Chinese authorities have formally charged former domestic security chief Zhou Yongkang with bribery, abuse of power and intentional disclosure of state secrets, state media said on Friday, paving the way for a trial that underscores Beijing's commitment to fighting graft at the highest levels.
Zhou, 72, is by far the highest-profile figure caught up in President Xi Jinping's crackdown on corruption. He is the most senior Chinese official to be ensnared in a graft scandal since the party swept to power in 1949.
Zhou was a member of the Politburo Standing Committee - China's apex of power - and held the post of security tsar until he retired in 2012.
His case was transferred to a court in the northern city of Tianjin on Friday, state news agency Xinhua said.
No date was given for Zhou's trial, but state media said last month that China would hold an "open trial" in an attempt to show transparency.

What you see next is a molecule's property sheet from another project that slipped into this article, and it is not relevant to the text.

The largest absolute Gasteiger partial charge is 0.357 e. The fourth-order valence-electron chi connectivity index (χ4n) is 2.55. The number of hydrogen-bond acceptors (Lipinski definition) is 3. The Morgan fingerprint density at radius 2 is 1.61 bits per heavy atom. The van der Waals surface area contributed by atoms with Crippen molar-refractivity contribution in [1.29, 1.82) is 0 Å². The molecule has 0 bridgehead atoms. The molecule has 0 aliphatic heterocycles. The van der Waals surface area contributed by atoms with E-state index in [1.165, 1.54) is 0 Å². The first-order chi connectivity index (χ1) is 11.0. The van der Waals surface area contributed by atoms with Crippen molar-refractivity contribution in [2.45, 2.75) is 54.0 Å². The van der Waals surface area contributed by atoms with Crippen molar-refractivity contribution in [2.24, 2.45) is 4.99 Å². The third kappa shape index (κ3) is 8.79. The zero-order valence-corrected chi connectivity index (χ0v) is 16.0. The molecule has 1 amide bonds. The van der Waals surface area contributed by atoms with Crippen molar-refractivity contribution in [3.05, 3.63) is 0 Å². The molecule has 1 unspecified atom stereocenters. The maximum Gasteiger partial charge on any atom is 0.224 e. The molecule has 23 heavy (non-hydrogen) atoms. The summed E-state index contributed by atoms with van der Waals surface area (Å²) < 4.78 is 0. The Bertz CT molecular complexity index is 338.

Last year, China said it had arrested Zhou and expelled him from the ruling Communist Party, accusing him of crimes ranging from accepting bribes to leaking state secrets. It also said his case had been handed over to judicial authorities.
Retired legislators and lawyers have said many of the previous abuses to the rule of law in China can be attributed to Zhou, who expanded his role into one of the most powerful and controversial fiefdoms in the one-party government.